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Tuesday, January 12, 2010


J. Grant Swank, Jr.

When my father was alive, he would come upon a new (or old) loose joint or two or three. Then he would say, "Just the aging process."

After awhile, I figured out that that was his self-consoling way of dealing with body parts obeying Murphy's Law.

Someone once wrote: "After thirty-five usually something in your body hurts at all times, and after sixty-five it's just patch, patch, patch!"

Could be.

However, welcoming the aging process is one way to do patchwork best.

Actress Diana Rigg, when turning 40, said, "Some women become incomparably better as they get older. Others reach the height of their attractiveness at around 25 and it's all downhill after that. Fortunately, I fit into the first category. From 25 on, I inherited myself. It was like stepping into a garment that suddenly fit."

"I inherited myself!" What a fantastic way to look at one's growth. It is true that we hardly know who we are. Life is that adventure of discovery. Some of the findings are not all that encouraging; however, we can rearrange a bit here and there to make them more pleasing. Nevertheless, there are other compartments that simply wait for the astounding finding. It takes years to come upon some of them.

Lillian Carter was certainly one of those sparkling personalities who kept uncovering layer upon layer of hidden treasures. In so doing, she learned how to "inherit herself."

When Mrs. Carter was 8l, she was a featured speaker to senior citizens. She said: "I don't know what it is to sit and rock. Never think you're growing old, never sit in a rocking chair. Get out and do things for somebody else."

And so she did just that! Furthermore, her famous son and daughter-in-law are certainly following her energized example.

Martin Luther King Jrs.'s father was a speaker at that same conference. He told the crowd: "You're no older than you let yourself be. Never let it get so dark you can't promote a song."

Is that how Fanny Crosby, famous gospel hymn writer, gave to the church thousands of songs, many written when she approached her nineties? No matter how dark her world became, she discovered more of the inheritance! Her heart so brimmed over with praise that she shared her wealth with the world of faith.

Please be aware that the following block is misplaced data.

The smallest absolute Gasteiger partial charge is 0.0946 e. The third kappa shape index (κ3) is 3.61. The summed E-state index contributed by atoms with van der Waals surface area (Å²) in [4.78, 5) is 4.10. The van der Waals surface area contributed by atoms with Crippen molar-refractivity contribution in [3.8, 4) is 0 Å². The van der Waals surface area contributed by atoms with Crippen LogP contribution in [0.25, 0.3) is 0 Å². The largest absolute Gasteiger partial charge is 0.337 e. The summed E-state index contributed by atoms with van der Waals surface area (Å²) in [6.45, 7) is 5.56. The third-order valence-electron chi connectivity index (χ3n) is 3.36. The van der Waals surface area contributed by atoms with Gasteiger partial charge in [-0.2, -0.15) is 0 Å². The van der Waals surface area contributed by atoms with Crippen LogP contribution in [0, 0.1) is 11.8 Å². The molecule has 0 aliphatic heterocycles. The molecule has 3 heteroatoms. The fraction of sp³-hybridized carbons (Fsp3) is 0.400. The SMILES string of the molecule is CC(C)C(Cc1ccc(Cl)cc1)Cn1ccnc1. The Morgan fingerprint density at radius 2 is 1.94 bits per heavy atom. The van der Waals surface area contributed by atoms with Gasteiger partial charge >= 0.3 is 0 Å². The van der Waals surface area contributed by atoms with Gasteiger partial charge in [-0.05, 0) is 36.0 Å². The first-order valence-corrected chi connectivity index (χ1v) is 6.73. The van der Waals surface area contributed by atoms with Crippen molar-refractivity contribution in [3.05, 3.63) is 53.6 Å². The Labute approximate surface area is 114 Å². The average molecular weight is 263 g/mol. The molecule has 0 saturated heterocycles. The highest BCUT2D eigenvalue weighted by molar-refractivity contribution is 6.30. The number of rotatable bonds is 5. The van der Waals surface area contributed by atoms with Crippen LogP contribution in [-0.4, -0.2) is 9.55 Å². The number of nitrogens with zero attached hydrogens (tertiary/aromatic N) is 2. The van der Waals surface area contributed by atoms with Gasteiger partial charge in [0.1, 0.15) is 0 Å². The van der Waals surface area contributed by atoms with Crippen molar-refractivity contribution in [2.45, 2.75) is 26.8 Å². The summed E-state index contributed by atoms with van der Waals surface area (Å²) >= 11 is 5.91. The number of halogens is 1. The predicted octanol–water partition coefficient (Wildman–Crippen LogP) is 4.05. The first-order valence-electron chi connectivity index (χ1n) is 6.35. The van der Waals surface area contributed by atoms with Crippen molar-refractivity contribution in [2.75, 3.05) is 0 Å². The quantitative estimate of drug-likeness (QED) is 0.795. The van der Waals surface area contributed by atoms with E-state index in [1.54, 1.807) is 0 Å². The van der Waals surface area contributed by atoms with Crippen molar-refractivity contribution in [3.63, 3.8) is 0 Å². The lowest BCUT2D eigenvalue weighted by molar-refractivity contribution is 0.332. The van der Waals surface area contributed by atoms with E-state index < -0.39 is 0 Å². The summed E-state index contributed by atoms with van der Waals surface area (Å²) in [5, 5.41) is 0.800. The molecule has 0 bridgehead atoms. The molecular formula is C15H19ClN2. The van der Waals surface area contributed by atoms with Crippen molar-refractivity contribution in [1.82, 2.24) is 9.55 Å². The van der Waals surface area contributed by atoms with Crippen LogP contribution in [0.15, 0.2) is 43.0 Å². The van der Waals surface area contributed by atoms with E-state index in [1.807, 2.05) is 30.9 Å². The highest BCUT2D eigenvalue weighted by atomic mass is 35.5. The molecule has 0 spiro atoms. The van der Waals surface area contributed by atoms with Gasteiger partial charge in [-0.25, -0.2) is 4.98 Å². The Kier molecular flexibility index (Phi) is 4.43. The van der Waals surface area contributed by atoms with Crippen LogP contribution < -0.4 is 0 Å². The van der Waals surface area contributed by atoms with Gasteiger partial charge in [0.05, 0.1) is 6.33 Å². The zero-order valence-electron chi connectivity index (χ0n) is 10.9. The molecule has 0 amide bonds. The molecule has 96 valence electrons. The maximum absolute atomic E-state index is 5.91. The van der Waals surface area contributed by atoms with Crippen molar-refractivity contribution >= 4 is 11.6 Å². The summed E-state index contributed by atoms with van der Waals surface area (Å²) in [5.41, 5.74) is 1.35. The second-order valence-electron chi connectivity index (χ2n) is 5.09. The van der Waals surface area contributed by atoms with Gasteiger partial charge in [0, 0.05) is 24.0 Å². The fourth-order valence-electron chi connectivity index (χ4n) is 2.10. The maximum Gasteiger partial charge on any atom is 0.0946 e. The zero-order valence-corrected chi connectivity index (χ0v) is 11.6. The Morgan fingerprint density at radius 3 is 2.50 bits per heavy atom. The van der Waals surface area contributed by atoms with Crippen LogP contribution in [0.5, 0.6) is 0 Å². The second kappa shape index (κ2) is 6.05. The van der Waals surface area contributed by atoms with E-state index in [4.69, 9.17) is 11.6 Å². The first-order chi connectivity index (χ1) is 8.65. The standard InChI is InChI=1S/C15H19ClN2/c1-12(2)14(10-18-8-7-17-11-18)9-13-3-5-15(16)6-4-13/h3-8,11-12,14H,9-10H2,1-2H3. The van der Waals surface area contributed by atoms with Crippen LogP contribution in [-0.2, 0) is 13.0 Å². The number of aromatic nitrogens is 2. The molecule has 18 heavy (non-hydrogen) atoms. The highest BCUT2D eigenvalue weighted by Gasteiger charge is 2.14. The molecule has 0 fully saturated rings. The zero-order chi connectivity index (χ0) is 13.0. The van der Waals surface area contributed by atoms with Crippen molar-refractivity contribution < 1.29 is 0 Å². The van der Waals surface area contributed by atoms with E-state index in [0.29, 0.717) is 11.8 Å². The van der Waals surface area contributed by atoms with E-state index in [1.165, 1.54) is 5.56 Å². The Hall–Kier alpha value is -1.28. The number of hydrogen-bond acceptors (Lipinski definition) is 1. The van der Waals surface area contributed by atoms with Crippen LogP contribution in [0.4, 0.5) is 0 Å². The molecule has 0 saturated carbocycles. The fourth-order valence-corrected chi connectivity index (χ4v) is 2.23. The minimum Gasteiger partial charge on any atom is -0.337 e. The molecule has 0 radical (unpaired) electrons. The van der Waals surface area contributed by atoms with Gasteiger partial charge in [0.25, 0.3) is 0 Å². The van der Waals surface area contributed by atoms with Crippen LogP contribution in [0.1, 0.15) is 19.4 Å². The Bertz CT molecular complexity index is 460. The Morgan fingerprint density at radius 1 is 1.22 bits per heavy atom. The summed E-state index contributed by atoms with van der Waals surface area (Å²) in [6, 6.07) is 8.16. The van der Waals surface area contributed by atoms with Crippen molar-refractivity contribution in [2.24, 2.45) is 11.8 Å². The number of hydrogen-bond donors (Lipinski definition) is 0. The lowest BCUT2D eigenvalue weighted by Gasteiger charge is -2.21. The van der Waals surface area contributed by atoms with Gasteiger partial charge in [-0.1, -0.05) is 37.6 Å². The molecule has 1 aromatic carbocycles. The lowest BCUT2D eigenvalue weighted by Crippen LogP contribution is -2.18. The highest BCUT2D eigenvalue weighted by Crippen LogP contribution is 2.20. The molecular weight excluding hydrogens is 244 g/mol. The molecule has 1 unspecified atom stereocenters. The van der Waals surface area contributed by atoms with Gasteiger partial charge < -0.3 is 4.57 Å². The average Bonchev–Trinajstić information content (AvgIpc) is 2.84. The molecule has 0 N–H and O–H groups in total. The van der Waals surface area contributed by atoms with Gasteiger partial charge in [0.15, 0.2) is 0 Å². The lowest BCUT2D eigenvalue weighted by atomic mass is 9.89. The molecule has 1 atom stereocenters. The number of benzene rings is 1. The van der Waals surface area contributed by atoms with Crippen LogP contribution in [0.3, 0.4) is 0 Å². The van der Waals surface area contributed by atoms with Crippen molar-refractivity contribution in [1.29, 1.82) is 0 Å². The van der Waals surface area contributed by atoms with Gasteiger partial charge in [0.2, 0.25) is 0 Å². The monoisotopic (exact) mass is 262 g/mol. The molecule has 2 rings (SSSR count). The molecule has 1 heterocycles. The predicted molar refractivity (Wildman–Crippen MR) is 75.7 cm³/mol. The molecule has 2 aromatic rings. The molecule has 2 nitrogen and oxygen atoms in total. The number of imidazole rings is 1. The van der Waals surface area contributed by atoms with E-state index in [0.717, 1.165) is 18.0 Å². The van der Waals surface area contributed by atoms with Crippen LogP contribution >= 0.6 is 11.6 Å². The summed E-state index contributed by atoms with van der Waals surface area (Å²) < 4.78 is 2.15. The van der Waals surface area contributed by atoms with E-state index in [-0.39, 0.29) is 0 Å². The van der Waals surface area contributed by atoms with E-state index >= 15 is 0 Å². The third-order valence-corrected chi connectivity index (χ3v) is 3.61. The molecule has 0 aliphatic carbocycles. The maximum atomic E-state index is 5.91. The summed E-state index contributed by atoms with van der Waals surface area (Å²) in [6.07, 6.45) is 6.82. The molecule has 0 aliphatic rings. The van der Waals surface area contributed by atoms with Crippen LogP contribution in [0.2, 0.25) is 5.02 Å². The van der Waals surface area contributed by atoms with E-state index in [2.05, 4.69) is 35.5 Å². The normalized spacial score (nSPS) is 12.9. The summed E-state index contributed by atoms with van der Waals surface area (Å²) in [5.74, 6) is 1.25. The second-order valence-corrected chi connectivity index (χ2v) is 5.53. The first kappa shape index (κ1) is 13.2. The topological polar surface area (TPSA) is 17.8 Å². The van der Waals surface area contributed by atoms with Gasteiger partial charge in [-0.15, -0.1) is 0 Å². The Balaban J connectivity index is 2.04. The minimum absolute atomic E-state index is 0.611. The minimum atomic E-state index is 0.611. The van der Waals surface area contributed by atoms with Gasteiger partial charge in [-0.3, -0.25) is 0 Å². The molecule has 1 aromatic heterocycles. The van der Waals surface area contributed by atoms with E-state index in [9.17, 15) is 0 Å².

Blind from the age of six weeks, Mrs. Crosby determined to sing from sight within. Among her gospel tidings are the familiar "Blessed Assurance" and "To God Be The Glory."

When remembering those who step "into the new garment" of each growth spurt, I recall fondly my great, great Aunt Cora. She lived to be l05. Every year the relatives had a stupendous birthday bash for her, knowing that it would be her last. But she tricked us all and just kept going and going and going.

After she got to be l00, neighbors cautioned her about riding her bicycle. How dare they!, she would snub.

Those who appreciated her sewing skills, however, never let out a peep when watching her make her own birthday dresses. After all, who had the right to tell Aunt Cora when to stop?

George Burns quipped: "A lot of people practice getting old. They start to walk slower and they hold on to things. They start practicing when they are 70. And when they are 75, they're a hit. They've made it. They are now OLD. Who in his right mind wants that?"


That reminds me of Grandpa who was caught still pruning apple trees when he was 9l. He
fell out of the limbs and broke his. But he did not like doctors and so put up a fit when we hauled him off to one.

"They're only out to get your money," he lectured all the way to the hospital.

As soon as that leg mended, he was right back where he felt most comfortable: the apple trees. No holding onto furniture for a fellow who knew how to scale the heights.

Remember when "old women" had to look old--hair pulled back in buns, ugly stockings, worn house dresses, shabby shoes?

Thank God that does not go over today. Why, you can hardly tell an "old woman" any more. And that is just as well. It all goes to beautifying the environment.

With each new birthday, some pals of mine have to play the downer and make it all look horrible. Then throw in a few of those "getting old" slim-jim cards from distant friends who refuse to forget and you've got the potential for a real case of the blues.

These people mean well; they are just trying to play amateur comedians.

Yet just as quickly as they toss the ball in my court, I toss it back to them and sing, "Welcome the new day. Let it come, shout hurrah! Getting better, then the best. Can hardly wait to taste the rest!"

Put out the welcome mat for each new morning. It sure does hang better than a wet